Opinion

States Should Ban These Lab Scams

|
Posted: Jun 05, 2020 12:01 AM
The opinions expressed by columnists are their own and do not necessarily represent the views of Townhall.com.
States Should Ban These Lab Scams

Source: AP Photo/Ted S. Warren

There is a new health care scam spreading across rural America that could cost you plenty. Large commercial labs like Quest Diagnostics and LabCorp do not have locations in every small town. As a result, many rural hospitals perform lab work for both their inpatients and outpatients in the local community. With less competition from commercial labs, rural hospitals are often able to command higher fees for lab tests than the prices routinely available in larger cities. In addition, hospital labs always charge more for their services than laboratories outside hospitals. Unscrupulous lab marketing consultants have figured out a way to take advantage of the difference between rural and urban lab prices. They’ve done this by partnering with rural hospitals in order to charge urban patients the higher rural hospital lab testing fees. This occurs even though patients may live far away from the rural hospital billing for lab tests. Patients may even live out of state. 

The way it often works is an out-of-state laboratory market consultant approaches struggling rural hospitals with a proposal to boost hospital revenue. The consulting firm partners with friendly doctors and clinics in cities to steer their lab business to the consultant’s more expensive rural hospital partners. Insurers, patients (and their employee health plans) are charged the higher price even though lower prices are available nearby. Moreover, in some instances rural hospitals are asked to bill for tests performed elsewhere. The consulting firms generally keep most of the proceeds but sends a little of the profit to the rural hospitals and to their physician partners who steer them business. It is not necessarily illegal so long as the transactions are arranged is a precise manner.

Sometimes the laboratory is not far away but is purposely out-of-network and expensive. The charges can be egregious. A Texas woman was sent for routine urine testing to ensure she was not abusing pain medications after surgery. Her specimen was sent to an out-of-network lab that billed her $17,850 for a battery of tests when her drug screen should have cost about $100.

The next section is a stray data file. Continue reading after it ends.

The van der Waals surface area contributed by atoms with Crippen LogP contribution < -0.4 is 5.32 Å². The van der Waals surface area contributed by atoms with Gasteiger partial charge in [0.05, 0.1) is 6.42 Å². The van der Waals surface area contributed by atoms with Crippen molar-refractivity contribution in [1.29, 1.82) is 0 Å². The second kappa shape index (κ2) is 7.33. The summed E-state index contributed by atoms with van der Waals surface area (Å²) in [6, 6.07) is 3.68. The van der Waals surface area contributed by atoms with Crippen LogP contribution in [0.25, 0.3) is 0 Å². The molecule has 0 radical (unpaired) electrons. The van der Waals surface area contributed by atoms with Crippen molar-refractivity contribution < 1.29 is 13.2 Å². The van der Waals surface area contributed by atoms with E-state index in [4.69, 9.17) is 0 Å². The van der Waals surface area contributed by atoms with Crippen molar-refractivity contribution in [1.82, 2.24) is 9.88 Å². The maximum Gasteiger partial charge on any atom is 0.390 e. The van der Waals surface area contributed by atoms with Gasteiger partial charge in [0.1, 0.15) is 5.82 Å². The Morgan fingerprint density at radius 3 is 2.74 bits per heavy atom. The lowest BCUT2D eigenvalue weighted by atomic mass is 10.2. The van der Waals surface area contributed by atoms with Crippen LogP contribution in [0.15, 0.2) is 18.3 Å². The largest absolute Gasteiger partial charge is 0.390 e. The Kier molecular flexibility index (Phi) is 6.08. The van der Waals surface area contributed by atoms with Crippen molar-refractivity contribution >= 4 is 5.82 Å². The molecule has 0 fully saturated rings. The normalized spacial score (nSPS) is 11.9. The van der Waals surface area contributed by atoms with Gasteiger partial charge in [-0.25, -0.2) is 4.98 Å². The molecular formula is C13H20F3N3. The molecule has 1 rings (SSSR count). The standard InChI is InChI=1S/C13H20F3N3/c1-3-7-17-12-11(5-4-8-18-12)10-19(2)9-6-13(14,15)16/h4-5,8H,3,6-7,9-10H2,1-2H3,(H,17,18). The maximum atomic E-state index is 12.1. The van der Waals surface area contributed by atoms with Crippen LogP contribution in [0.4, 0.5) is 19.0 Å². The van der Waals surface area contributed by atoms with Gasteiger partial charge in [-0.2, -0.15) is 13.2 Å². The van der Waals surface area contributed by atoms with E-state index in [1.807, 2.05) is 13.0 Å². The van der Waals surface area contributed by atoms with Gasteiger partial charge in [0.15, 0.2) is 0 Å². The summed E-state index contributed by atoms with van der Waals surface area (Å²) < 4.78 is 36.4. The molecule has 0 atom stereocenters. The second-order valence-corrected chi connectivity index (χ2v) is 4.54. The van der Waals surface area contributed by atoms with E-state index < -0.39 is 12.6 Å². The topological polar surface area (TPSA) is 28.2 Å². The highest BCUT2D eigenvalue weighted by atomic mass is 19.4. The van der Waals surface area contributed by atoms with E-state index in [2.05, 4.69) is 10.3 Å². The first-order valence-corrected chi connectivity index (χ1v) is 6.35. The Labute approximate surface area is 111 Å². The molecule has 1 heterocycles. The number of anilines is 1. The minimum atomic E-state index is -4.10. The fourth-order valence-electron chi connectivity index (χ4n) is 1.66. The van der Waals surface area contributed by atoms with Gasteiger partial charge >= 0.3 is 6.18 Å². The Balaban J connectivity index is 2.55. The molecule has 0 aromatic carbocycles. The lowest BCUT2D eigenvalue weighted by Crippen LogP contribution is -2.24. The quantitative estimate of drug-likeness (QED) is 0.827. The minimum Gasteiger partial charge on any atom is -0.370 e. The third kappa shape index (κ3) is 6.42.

Emergency rooms are another example of investors finding ways to exploit patients, who have little negotiating power when they need emergency care. Over the past few years private equity investors have begun buying into emergency medical staffing firms to take advantage of this inherent market failure. These ER staffing firms were able to boost revenue by refusing to affiliate with provider networks and charge prices far above the prevailing market rates. Research by Zack Cooper at Yale University found that 22% of the time when patients go to emergency rooms they are treated by out-of-network physicians. Health plans generally pay the usual & customary amount and the out-of-network ER physician bills patients for the remaining balance. This is known as a surprise medical bill.

Surprise medical billing is a business model predicated on ambushing patients and gouging their health plans. A lot of shenanigans occur because scoundrels take advantage of patients who exercise little control over care ordered for them. Consider air ambulance services. Assuming they’re even conscious, patients needing transported to a faraway hospital in a medical emergency are not price sensitive. Thus, air ambulances have become the perfect price gouging business. 

My late father was transported 200 miles by an air ambulance in 2007 at a cost of less than $12,000. By 2012 the median cost of an air ambulance ride had risen to $24,000, while the median cost in 2016 was 60% higher, $39,000. In 2018 a Texas physician was transported 108 miles by air ambulance after an ATV accident at a cost of $56,603

What is behind the huge increase in the price of an air ambulance ride? Over the past dozen years or so the air ambulance industry has consolidated and been taken over by private equity investors. These investors understood that once you need to be transported to a medical facility by air, you were in no position to compare prices or refuse due to cost. The profits are huge. According to the Association of Air Medical Services the, median cost to operate an air ambulance helicopter is about $10,000 per trip or about one-fourth the median price charged.

During the COVID pandemic there have been countless examples of valor among frontline health care workers caring for patients under conditions that are both difficult and dangerous. Most people who work in medicine do so because they enjoy caring for people. But let us not forget health care has turned into a gold rush. Too many health care entities have made a business model out of price gouging employer plans and their workers. Let us honor those health care workers who put themselves at great risk to help their patients by putting the abusive price gougers out of business.